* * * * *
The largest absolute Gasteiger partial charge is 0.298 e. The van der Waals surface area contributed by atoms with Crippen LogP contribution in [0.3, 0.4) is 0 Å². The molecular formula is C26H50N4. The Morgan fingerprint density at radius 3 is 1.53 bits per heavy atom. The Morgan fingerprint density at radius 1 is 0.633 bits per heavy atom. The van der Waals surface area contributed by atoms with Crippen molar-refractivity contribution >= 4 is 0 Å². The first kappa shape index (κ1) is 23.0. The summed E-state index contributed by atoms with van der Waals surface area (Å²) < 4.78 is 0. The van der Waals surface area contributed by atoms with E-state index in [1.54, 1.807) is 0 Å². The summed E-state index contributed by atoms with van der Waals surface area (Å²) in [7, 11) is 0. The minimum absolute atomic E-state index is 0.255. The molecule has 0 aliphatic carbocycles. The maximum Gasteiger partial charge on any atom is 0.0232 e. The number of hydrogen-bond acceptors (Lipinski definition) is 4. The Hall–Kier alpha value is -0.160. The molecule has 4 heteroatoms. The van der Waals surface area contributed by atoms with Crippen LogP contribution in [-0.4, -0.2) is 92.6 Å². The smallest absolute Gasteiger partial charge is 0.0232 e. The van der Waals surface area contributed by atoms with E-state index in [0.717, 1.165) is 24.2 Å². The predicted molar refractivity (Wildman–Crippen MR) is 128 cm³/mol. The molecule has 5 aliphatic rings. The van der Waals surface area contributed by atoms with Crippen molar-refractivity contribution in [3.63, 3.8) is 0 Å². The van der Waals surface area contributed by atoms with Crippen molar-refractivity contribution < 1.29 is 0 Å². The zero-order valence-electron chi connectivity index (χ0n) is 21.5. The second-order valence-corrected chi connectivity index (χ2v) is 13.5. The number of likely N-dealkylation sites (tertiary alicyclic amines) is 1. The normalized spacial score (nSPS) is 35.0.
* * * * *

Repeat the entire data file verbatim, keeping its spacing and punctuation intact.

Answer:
The largest absolute Gasteiger partial charge is 0.298 e. The van der Waals surface area contributed by atoms with Crippen LogP contribution in [0.3, 0.4) is 0 Å². The molecular formula is C26H50N4. The Morgan fingerprint density at radius 3 is 1.53 bits per heavy atom. The Morgan fingerprint density at radius 1 is 0.633 bits per heavy atom. The van der Waals surface area contributed by atoms with Crippen molar-refractivity contribution >= 4 is 0 Å². The first kappa shape index (κ1) is 23.0. The summed E-state index contributed by atoms with van der Waals surface area (Å²) < 4.78 is 0. The van der Waals surface area contributed by atoms with E-state index in [1.54, 1.807) is 0 Å². The summed E-state index contributed by atoms with van der Waals surface area (Å²) in [7, 11) is 0. The minimum absolute atomic E-state index is 0.255. The molecule has 0 aliphatic carbocycles. The maximum Gasteiger partial charge on any atom is 0.0232 e. The number of hydrogen-bond acceptors (Lipinski definition) is 4. The Hall–Kier alpha value is -0.160. The molecule has 4 heteroatoms. The van der Waals surface area contributed by atoms with Crippen LogP contribution in [-0.4, -0.2) is 92.6 Å². The smallest absolute Gasteiger partial charge is 0.0232 e. The van der Waals surface area contributed by atoms with E-state index in [0.717, 1.165) is 24.2 Å². The predicted molar refractivity (Wildman–Crippen MR) is 128 cm³/mol. The molecule has 5 aliphatic rings. The van der Waals surface area contributed by atoms with Crippen molar-refractivity contribution in [3.63, 3.8) is 0 Å². The van der Waals surface area contributed by atoms with Crippen molar-refractivity contribution < 1.29 is 0 Å². The zero-order valence-electron chi connectivity index (χ0n) is 21.5. The second-order valence-corrected chi connectivity index (χ2v) is 13.5. The number of likely N-dealkylation sites (tertiary alicyclic amines) is 1. The normalized spacial score (nSPS) is 35.0.